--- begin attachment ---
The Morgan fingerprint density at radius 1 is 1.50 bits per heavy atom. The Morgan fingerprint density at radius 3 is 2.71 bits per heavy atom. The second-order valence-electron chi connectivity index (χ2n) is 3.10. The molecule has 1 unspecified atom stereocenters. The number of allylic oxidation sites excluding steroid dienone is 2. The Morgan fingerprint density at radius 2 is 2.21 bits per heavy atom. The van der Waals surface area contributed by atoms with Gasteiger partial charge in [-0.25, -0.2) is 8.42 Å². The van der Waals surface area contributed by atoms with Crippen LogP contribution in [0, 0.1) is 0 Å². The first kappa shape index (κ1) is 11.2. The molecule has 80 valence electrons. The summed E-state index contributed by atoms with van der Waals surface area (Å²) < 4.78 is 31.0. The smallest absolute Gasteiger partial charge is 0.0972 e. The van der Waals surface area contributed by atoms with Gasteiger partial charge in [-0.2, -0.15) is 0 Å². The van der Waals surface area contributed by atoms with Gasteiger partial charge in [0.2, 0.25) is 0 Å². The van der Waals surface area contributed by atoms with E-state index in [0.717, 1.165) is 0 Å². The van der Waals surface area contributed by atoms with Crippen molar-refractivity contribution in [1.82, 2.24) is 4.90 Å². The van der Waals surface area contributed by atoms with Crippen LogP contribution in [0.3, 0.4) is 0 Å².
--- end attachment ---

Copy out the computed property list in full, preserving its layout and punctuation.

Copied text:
The Morgan fingerprint density at radius 1 is 1.50 bits per heavy atom. The Morgan fingerprint density at radius 3 is 2.71 bits per heavy atom. The second-order valence-electron chi connectivity index (χ2n) is 3.10. The molecule has 1 unspecified atom stereocenters. The number of allylic oxidation sites excluding steroid dienone is 2. The Morgan fingerprint density at radius 2 is 2.21 bits per heavy atom. The van der Waals surface area contributed by atoms with Gasteiger partial charge in [-0.25, -0.2) is 8.42 Å². The van der Waals surface area contributed by atoms with Crippen LogP contribution in [0, 0.1) is 0 Å². The first kappa shape index (κ1) is 11.2. The molecule has 80 valence electrons. The summed E-state index contributed by atoms with van der Waals surface area (Å²) < 4.78 is 31.0. The smallest absolute Gasteiger partial charge is 0.0972 e. The van der Waals surface area contributed by atoms with Gasteiger partial charge in [-0.2, -0.15) is 0 Å². The van der Waals surface area contributed by atoms with Gasteiger partial charge in [0.2, 0.25) is 0 Å². The van der Waals surface area contributed by atoms with E-state index in [0.717, 1.165) is 0 Å². The van der Waals surface area contributed by atoms with Crippen molar-refractivity contribution in [1.82, 2.24) is 4.90 Å². The van der Waals surface area contributed by atoms with Crippen LogP contribution in [0.3, 0.4) is 0 Å².